What goal is Israel pursuing in its latest war in Gaza? That has been a hard question to answer, as Israel expanded its war aims from seeking “quiet” from Hamas rocket attacks to closing tunnels to destroying rocket-launch sites in northern Gaza.

The tragedy of this approach is that it brings death and destruction without a change in the status quo. Israel fights now, knowing that it’s likely to have to come back again in a few years to degrade Hamas’s military capability once more. Some Israelis are said to describe this recurring process as “mowing the lawn,” according to an article last week in The Post.

I heard a more ambitious strategy for Gaza Monday from Maj. Gen. Amos Yadlin, a retired chief of Israeli military intelligence who now heads the country’s leading think tank, the Institute for National Security Studies. He spoke by telephone from his home in Israel as he watched Hamas rockets flare toward Tel Aviv only to be destroyed by the Iron Dome anti-missile system.

The essence of Yadlin’s proposal is to capitalize on the extreme weakness of Hamas by letting the Palestinians go forward with a “unity government” under a reconciliation between Hamas and Fatah announced in April. At the time, Israeli Prime Minister Benjamin Netanyahu denounced the idea, but Yadlin argues that taking a performance-based approach to this united government is the best way to move forward and break Hamas’s stranglehold on Gaza.

The core of Yadlin’s argument is that Hamas has never been weaker than now. Its own war strategy is a shambles: Its missiles aren’t hitting Israeli cities; its fighters aren’t able to sneak through tunnels and perform suicide missions or conduct kidnapping operations. Its base in Syria is lost and its patrons in the Muslim Brotherhood have been toppled from power in Egypt.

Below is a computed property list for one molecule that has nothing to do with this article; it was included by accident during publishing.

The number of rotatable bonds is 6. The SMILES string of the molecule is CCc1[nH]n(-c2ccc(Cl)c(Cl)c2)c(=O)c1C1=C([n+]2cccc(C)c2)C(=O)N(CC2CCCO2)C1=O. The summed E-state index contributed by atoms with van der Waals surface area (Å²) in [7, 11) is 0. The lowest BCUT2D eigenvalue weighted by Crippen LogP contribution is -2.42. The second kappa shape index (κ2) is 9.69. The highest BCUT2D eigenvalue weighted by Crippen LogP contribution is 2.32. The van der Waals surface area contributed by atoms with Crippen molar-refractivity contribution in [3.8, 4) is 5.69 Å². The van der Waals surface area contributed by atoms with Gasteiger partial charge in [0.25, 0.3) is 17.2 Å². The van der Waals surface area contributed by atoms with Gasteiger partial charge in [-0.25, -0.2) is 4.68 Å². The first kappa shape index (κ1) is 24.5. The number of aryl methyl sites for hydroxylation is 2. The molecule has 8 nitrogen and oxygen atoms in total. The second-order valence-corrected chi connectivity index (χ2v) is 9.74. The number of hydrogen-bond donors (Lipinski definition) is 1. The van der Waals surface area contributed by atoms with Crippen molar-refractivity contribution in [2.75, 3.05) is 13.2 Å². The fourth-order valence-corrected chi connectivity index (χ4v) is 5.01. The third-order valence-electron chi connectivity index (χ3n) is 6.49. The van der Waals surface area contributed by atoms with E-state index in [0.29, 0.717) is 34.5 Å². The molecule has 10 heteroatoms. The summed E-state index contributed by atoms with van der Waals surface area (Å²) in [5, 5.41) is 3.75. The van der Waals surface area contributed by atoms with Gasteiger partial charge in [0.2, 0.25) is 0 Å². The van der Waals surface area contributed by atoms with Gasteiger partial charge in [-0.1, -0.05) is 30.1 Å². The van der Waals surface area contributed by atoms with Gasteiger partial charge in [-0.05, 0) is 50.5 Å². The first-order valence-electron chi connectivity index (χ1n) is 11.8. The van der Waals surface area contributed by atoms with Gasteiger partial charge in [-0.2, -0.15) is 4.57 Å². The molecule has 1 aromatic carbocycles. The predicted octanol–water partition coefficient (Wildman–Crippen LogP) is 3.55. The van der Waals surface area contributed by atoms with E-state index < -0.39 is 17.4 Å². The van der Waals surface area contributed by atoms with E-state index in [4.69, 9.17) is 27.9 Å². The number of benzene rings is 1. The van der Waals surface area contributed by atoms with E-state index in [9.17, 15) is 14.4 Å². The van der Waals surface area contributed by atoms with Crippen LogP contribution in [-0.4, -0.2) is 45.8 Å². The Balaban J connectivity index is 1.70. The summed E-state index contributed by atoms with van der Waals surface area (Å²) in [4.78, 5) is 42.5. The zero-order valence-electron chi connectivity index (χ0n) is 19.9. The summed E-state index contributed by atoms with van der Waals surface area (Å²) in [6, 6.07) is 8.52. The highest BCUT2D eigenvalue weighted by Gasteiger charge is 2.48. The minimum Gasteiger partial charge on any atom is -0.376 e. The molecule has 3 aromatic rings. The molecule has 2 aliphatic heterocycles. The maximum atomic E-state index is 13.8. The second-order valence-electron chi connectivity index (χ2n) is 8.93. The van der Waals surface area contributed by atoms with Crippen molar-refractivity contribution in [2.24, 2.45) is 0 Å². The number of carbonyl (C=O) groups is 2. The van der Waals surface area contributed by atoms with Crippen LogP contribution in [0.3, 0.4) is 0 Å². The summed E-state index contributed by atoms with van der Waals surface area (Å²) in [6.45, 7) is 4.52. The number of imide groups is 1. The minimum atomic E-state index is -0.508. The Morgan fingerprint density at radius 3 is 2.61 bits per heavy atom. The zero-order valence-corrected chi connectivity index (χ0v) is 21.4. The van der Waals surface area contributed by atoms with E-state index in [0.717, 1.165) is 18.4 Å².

Hamas’s biggest weakness of all is its unpopularity among Palestinians in Gaza now. A poll taken in June, before the latest fighting began, showed that 70 percent of Gazans wanted a continuing cease-fire with Israel; 57 percent wanted a Fatah-Hamas unity government to renounce violence against Israel; 73 percent thought nonviolent resistance had a positive impact, and large majority thought Hamas had failed to deal with crime and corruption.

The future? Asked if Palestinian Authority President Mahmoud Abbas should send security personel and other officials to take over administration of Gaza, 65 percent said yes. The poll was published in July by the Washington Institute for Near East Policy and its senior fellow, David Pollock.

Yadlin argues that Israel should encourage what the Palestinians say they want. Specifically, Israel should halt its attack on Gaza if Hamas agrees to accept an Egypt-brokered cease-fire that would install a unity government, schedule early elections and commit to a demilitarization of rockets and other heavy weapons in Gaza. My colleague Jackson Diehl made a similar argument in an important piece in The Post this morning.

Yadlin lists three basic elements of this strategy: An Israeli decision that Hamas must go and its military capability must not be rebuilt; an Israeli rejection of a limited strategy of trading “quiet for quiet”; and an endorsement of the Palestinian Authority’s return to power in Gaza. With this kind of framework, he argues, it might be possible to gain European, Arab and American support for a Marshall Plan-style effort to rebuild poor, tragic, devastated Gaza after so many years of intermittent war.